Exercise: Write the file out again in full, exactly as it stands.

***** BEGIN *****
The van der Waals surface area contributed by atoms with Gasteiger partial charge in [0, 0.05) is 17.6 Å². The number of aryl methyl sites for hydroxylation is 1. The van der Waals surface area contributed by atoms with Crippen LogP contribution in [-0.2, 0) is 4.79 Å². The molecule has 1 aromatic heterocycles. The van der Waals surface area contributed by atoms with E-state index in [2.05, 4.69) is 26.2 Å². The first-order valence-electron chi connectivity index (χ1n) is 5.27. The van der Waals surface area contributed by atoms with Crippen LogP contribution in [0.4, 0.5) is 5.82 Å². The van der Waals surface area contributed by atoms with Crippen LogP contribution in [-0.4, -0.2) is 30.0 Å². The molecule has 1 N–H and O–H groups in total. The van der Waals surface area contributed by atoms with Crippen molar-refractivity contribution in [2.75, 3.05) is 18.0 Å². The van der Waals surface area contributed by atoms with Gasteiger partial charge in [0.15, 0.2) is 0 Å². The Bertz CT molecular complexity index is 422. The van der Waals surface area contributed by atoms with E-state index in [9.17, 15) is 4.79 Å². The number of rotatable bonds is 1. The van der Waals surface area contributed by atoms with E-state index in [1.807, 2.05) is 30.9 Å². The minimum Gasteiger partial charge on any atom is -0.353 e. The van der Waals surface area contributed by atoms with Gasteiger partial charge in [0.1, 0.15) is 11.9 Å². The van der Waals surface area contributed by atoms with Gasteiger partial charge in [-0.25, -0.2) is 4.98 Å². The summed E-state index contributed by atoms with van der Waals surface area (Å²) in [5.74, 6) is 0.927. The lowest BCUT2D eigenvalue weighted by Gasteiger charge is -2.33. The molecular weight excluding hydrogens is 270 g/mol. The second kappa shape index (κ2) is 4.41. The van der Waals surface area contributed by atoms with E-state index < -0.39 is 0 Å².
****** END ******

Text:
The van der Waals surface area contributed by atoms with Gasteiger partial charge in [0, 0.05) is 17.6 Å². The number of aryl methyl sites for hydroxylation is 1. The van der Waals surface area contributed by atoms with Crippen LogP contribution in [-0.2, 0) is 4.79 Å². The molecule has 1 aromatic heterocycles. The van der Waals surface area contributed by atoms with E-state index in [2.05, 4.69) is 26.2 Å². The first-order valence-electron chi connectivity index (χ1n) is 5.27. The van der Waals surface area contributed by atoms with Crippen LogP contribution in [0.4, 0.5) is 5.82 Å². The van der Waals surface area contributed by atoms with Crippen LogP contribution in [-0.4, -0.2) is 30.0 Å². The molecule has 1 N–H and O–H groups in total. The van der Waals surface area contributed by atoms with Crippen molar-refractivity contribution in [2.75, 3.05) is 18.0 Å². The van der Waals surface area contributed by atoms with Gasteiger partial charge in [0.15, 0.2) is 0 Å². The Bertz CT molecular complexity index is 422. The van der Waals surface area contributed by atoms with E-state index in [9.17, 15) is 4.79 Å². The number of rotatable bonds is 1. The van der Waals surface area contributed by atoms with E-state index in [1.807, 2.05) is 30.9 Å². The minimum Gasteiger partial charge on any atom is -0.353 e. The van der Waals surface area contributed by atoms with Gasteiger partial charge in [0.1, 0.15) is 11.9 Å². The van der Waals surface area contributed by atoms with Gasteiger partial charge in [-0.25, -0.2) is 4.98 Å². The summed E-state index contributed by atoms with van der Waals surface area (Å²) in [5.74, 6) is 0.927. The lowest BCUT2D eigenvalue weighted by Gasteiger charge is -2.33. The molecular weight excluding hydrogens is 270 g/mol. The second kappa shape index (κ2) is 4.41. The van der Waals surface area contributed by atoms with E-state index < -0.39 is 0 Å².